This week on Inside The Warehouse, artist Pat Hidson tells us about the inspiration behind “Spirit Bird”, a piece featured in the On the Nature of Wisconsin exhibition.
Pat Hidson, "Spirit Bird" (2009) watercolor and graphite on paper
“My way of comprehending the world has always involved drawing it. During my challenging and turbulent childhood a piece of paper, a pencil and perhaps some watercolors gave me respite and a way to connect with a deeper and calmer self than the frightened child I really was. Inadvertently my habits of writing and making art have given me strength and uplifted me. This is what I believe my purpose is as an artist: to share the gift that art has given me.
The body of work represented by this painting/drawing was done over a period of several years. I developed this method of creating a work that could incorporate many elements at once by using my sketchbooks. They contain drawings and studies that are more like a bower bird’s nest than anything systematic. Often there is much more writing than drawing in the many books I have filled. This way I have a dialogue between me and my constant reading. This would include my daily excursions into studies that include history, metaphysics, philosophy, art history, and nature. As an avid bookworm all my life I found a way to use books as an indirect resource. As well, outings of any kind offer a bounty of things to see and collect through drawing.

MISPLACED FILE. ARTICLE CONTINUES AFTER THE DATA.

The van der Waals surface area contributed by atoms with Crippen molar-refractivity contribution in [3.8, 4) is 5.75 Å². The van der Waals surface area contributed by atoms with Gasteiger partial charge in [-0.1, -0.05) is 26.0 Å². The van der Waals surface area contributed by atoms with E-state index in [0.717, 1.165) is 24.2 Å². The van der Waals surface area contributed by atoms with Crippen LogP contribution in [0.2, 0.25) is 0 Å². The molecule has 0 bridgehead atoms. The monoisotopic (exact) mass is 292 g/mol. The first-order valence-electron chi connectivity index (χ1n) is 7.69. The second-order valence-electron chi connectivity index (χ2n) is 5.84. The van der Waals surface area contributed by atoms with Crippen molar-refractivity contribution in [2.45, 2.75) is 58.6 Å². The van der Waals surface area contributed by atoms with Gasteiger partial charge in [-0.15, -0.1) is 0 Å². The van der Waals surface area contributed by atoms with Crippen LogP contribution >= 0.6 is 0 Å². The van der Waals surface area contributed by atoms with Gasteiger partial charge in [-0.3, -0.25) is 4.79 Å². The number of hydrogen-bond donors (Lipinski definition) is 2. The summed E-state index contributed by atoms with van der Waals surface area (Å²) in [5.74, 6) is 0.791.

This painting includes a chrysanthemum, which like most flowers has symbolic connotations and stories around it. One interesting one is its association with the Chinese poet Tao Yuanming, who lived about 365-427 and is considered a major poet who is the foremost representative of the school Fields and Gardens poetry. His approach to life, and the way he
found inspiration in his natural surroundings coheres with my own way of working. My gardening practice is grounded in reverence for the natural world and my garden on the river exemplifies a deep feeling of responsibility inherent in the privilege of land 'ownership'. There is an image from the Ahlambra in the painting. Since extensive travel has never been
possible for me I avail myself of my imagination to see in my mind’s eyes places that I dream of going to. Now that we all understand the carbon cost of travel, perhaps this approach is one that conforms with my ecological philosophy.
The spirit bird represents our connection with the divine. Over many eons humans have used the concept of creatures of indeterminate species to convey our connection with spiritual reality, wherein all is sacred.
I hope that this helps the viewer to understand my process and know the work on a deeper level.”
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June 22, June 24, June 26, June 29, & July 1.
Closed for Installation: July 3- July 17, 2020
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The Warehouse is located in the Guardian Fine Arts Services building.
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